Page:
I find it unsettling that nbdev v2 now for the 2nd time in the migration procedure asks for my password without even a hint what that is about.
Not only can I not know if that is a sudo procedure, or an html-based github access, or a pypi access that isn’t set up properly with access tokens (so I simply can’t solve this without looking at the code or asking in this forum). , but it also worryies me how much nbdev wants to do now that does indeed require a password.
I’d rather see these things elaborated on in the documentation, explaining that certain things need to be set up before nbdev can be used properly, instead of nbdev magically installing and accessing things.
Maybe I’m just paranoid, but I’m interested to see if anybody else has issues with this?
PS: Sorry for the nag, but I can’t wait to be fully operational with nbdev v2 and it’s just frustrating to be blocked from doing so…
PPS: This password request comes after doing
nbdev_install, but, hoping that it basically just does
pip install -e . plus some nbdev sugar, I’m puzzled why my password is needed. Most likely pip will need to install some of my dependencies for this repo, but still, shouldn’t need a password? It’s not quarto, that is already installed and reachable in the $PATH.
to illustrate what happens, here a screenshot.
After I press Ctrl-C to cancel the password request, the download starts. Of what, it is not known, scary.
I confirm that quarto is in the path at the end of the screenshot, so I wonder what stuff requires a sudo password from me. (system is Mac).
It’s needed for installing quarto. Feel free to check the source code to see (grep for
sudo to find where it’s used). There’s no need to be scared – the code is short and simple and available for you to look at!
Maybe a little note could be printed logging what its up to?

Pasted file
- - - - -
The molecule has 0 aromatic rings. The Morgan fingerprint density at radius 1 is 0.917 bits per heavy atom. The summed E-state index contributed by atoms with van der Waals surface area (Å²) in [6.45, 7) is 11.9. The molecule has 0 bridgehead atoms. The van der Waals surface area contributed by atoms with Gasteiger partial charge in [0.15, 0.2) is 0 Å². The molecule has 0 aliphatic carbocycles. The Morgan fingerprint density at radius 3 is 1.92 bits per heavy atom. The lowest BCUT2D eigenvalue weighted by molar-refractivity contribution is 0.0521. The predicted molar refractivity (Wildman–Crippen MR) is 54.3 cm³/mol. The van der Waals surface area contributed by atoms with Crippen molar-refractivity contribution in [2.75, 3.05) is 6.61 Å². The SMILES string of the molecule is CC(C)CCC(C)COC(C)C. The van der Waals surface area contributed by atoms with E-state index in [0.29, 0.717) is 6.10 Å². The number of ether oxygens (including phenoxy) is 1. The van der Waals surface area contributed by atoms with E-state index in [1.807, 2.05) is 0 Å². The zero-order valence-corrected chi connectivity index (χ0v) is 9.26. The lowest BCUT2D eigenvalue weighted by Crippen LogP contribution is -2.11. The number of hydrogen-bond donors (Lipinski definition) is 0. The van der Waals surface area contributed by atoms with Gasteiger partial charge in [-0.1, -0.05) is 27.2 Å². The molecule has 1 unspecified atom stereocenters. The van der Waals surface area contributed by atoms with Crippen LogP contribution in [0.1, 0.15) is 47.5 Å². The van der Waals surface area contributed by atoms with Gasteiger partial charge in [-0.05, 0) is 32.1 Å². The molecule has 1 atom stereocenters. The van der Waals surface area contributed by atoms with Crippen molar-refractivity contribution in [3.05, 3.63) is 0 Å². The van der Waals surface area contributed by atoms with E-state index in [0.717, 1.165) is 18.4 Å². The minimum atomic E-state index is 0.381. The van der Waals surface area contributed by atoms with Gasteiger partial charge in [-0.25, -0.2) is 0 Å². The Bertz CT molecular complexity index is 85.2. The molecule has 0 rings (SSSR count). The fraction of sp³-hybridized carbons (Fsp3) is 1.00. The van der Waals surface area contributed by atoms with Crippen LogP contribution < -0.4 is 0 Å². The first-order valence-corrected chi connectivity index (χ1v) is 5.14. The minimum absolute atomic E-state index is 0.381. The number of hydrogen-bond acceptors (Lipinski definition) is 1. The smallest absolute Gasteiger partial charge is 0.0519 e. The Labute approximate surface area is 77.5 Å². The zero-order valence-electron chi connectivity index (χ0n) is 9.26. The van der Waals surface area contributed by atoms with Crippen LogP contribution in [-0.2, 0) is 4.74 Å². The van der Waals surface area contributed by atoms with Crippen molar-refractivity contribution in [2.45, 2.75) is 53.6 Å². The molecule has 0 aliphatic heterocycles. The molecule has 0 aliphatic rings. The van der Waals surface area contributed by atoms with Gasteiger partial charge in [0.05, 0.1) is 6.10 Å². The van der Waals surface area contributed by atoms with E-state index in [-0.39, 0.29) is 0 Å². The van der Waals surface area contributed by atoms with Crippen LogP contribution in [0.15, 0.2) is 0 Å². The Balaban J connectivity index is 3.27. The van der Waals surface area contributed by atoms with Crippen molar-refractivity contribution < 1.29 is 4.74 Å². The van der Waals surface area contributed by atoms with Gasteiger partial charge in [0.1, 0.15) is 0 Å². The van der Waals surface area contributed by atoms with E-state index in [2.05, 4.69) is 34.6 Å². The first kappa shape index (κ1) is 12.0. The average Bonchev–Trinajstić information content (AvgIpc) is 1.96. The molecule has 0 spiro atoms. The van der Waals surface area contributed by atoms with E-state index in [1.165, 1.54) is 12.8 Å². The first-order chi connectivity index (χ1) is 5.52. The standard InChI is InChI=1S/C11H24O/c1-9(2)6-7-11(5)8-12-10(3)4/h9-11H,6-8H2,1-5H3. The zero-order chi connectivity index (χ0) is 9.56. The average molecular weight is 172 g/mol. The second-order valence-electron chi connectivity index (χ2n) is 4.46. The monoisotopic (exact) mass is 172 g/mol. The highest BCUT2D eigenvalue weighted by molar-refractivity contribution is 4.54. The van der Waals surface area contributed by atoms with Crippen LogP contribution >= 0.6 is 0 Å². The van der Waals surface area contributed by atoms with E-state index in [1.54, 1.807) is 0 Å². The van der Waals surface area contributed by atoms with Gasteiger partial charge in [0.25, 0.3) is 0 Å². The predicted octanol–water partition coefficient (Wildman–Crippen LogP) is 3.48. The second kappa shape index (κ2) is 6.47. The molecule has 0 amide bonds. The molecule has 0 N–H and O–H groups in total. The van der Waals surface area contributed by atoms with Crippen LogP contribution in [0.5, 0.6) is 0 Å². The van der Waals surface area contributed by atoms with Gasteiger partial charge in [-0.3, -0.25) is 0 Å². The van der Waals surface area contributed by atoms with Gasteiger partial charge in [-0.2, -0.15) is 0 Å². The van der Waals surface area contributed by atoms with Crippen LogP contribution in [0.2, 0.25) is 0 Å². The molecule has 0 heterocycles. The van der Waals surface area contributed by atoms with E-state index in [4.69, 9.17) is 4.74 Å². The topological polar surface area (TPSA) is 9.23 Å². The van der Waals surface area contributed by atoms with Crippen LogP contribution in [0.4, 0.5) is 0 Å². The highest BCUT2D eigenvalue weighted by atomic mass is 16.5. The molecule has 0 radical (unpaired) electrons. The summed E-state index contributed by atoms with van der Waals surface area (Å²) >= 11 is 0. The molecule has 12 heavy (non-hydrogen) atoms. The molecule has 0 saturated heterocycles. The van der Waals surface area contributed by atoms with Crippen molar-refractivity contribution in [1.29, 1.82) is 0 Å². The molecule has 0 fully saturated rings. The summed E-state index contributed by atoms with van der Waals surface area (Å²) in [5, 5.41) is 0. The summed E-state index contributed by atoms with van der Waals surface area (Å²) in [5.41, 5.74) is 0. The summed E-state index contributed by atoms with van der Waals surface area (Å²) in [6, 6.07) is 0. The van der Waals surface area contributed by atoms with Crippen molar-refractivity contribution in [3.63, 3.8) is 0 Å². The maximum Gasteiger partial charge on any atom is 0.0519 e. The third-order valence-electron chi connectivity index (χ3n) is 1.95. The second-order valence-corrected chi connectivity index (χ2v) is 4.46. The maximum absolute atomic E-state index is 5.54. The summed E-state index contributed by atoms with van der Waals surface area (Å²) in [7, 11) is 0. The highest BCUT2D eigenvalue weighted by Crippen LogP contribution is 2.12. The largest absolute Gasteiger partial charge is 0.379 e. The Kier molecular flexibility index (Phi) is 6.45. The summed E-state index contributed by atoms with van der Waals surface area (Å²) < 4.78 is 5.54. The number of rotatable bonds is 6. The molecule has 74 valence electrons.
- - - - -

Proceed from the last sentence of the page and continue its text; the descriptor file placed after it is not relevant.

but isn’t that a bug then? As I indicate in the screenshot, quarto is already installed and available in the $PATH?
Are you able to identify where in the code a check for quarto could be added?
No. nbdev_install is what you run to install or upgrade quarto. If you don’t want to do that, don’t run that command.
We could do that – I suspect we’ve got some other documentation issue though since I thought if people are running this command, it’s because they want to install or upgrade quarto, so saying that we’re now going to install or upgrade quarto seems a bit redundent!
nbdev - Tutorial instructs to use
nbdev_install for the editable install:
Now you can create your Python module. To do so, just run
nbdev_export from the terminal at the root of your project folder, which builds the .py modules and library from the jupyter notebook.
Before you continue, you should ensure you have the latest version of your Python library and Quarto installed. Run
nbdev_install to do an editable install of your local Python library as well as fetch and install the latest version of Quarto.
I concluded from the fact that the nbdev v1 docs explicitly said to use
pip install -e . for the local install while nbdev v2 docs for “Build and install lib” have that part removed and only the above text instead, that using
nbdev_install is mandatory for doing a local install.
From your statements I gather that the usual
pip install -e . remains the recommended way to do a local install without a quarto install. This isn’t clear from the current docs.
However, if the quarto installer would just check if the quarto command is already available, then the current docs could remain like they are without creating any issue.
The docs seem to be correct. They say “as well as fetch and install the latest version of Quarto”. (If you want this optimised to check for the latest and only install it if it’s newer, we’d be happy to take a PR as long as it doesn’t turn out to be too complicated.)
If you want to only
pip install -e ., without installing the latest quarto, then yes you should just do that directly.
Btw, I’m reworking the tutorial atm, and will be paying particular attention to this since it’s a common point of confusion
Should be clearer now. In Installation → Install Quarto:
and in Make your first edit → Install your package:
That happened to me because I was running nbdev on the home of my computer instead of the folder.
At the begging I freak out but then I realized that I was in the incorrect folder.
Once you switch to the correct folder it works as expected.